Tests on victims of a suspected chemical attack in Syria's northwestern Idlib province have confirmed the use of deadly sarin gas. Syria's president, Bashar al-Assad, has denied accusations that Damascus was responsible.
Ankara confirmed on Tuesday that the deadly nerve agent sarin was used in last week's suspected chemical attack in the Idlib province in northwestern Syria.
Isopropyl methylphosphonic acid was found in tests on victims' bodies, which is what results after sarin is exposed to the environment. The incident killed 87 civilians, including 31 children in the rebel-held town of Khan Sheikhun.
"It has been identified that sarin gas was used," Turkish Health Minister Recep Akdag was quoted by state-run news agency Anadolu as saying.
Attack on nervous system
Sarin can be inhaled or absorbed through the skin and kills by crippling the respiratory center of the central nervous system and paralyzing the muscles around the lungs.
Images from the Khan Sheikhun showed victims suffering convulsions, breathing problems and foaming at the mouth.
Both the US and Turkey blame the Syrian government of President Bashar al-Assad for the poison gas attack, but Damascus has denied responsibility.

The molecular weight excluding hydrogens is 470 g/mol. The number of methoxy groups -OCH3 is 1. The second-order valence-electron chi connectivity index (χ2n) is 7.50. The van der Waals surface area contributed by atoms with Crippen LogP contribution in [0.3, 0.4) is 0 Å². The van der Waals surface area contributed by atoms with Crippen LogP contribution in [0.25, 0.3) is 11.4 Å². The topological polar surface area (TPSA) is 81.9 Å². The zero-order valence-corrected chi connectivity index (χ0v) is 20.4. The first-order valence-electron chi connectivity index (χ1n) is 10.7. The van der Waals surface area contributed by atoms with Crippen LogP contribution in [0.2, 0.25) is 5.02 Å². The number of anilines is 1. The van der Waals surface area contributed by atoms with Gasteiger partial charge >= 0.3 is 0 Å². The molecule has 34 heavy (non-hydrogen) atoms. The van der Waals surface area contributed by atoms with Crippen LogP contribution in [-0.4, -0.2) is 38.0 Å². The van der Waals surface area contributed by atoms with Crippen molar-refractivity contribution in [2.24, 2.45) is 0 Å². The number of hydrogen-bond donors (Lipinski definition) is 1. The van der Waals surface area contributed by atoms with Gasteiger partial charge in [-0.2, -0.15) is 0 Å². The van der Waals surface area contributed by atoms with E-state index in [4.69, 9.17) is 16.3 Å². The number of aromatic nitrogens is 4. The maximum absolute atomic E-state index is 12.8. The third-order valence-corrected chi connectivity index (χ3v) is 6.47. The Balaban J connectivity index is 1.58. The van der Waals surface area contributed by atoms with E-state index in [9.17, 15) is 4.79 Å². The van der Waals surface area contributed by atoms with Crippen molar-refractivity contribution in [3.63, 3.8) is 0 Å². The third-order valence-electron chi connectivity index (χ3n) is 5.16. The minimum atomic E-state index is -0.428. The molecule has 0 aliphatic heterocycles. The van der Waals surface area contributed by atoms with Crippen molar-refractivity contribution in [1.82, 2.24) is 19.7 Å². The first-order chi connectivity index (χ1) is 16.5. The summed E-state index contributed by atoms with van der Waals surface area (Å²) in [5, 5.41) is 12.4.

Four days later, Washington launched Tomahawk missiles at Syria's Shayrat air base near Homs, which the US believes Assad's jets launched the chemical attack from.
As top diplomats gathered for G7 talks in Italy, Turkish Foreign Minister Mevlut Cavusoglu said the Assad regime still had "chemical weapons capacity."
Russia claims evidence of other chemical attacks
Russia - the main military supporter of Syria's regime - on Tuesday said it was demanding the United Nations conduct an investigation into the chemical attack.
President Vladimir Putin described the incident as a rebel provocation, claiming that Moscow had intelligence that such acts had been planned in other parts of Syria, including the capital Damascus, according to comments carried by Russian state media.
US criticizes Russian role
US Secretary of State Rex Tillerson, who traveled to Moscow on Tuesday, has accused Moscow of failing on its responsibility to stop the alleged use of chemical weapons by the Damascus regime.
Deeming it "unclear" whether Russia had been "incompetent" or complicit in the deadly attack, Tillerson said: "This distinction doesn't much matter to the dead. We can't let this happen again."
ksb/kms (Reuters, AFP, dpa)